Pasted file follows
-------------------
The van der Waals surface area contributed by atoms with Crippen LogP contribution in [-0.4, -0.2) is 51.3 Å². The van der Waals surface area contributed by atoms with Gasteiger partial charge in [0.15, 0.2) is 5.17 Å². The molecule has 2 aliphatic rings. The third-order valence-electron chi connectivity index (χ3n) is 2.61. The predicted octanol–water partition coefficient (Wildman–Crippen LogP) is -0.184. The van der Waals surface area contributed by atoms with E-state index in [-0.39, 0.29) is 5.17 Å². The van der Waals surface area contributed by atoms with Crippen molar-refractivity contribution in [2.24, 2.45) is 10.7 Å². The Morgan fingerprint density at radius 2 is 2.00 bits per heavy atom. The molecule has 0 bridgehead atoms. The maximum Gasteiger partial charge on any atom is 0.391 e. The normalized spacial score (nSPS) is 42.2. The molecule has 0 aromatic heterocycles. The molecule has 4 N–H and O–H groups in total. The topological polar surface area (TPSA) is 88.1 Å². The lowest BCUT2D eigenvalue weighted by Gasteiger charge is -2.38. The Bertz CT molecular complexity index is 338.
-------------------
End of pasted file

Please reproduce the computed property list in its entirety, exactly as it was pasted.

The van der Waals surface area contributed by atoms with Crippen LogP contribution in [-0.4, -0.2) is 51.3 Å². The van der Waals surface area contributed by atoms with Gasteiger partial charge in [0.15, 0.2) is 5.17 Å². The molecule has 2 aliphatic rings. The third-order valence-electron chi connectivity index (χ3n) is 2.61. The predicted octanol–water partition coefficient (Wildman–Crippen LogP) is -0.184. The van der Waals surface area contributed by atoms with E-state index in [-0.39, 0.29) is 5.17 Å². The van der Waals surface area contributed by atoms with Crippen molar-refractivity contribution in [2.24, 2.45) is 10.7 Å². The Morgan fingerprint density at radius 2 is 2.00 bits per heavy atom. The molecule has 0 bridgehead atoms. The maximum Gasteiger partial charge on any atom is 0.391 e. The normalized spacial score (nSPS) is 42.2. The molecule has 0 aromatic heterocycles. The molecule has 4 N–H and O–H groups in total. The topological polar surface area (TPSA) is 88.1 Å². The lowest BCUT2D eigenvalue weighted by Gasteiger charge is -2.38. The Bertz CT molecular complexity index is 338.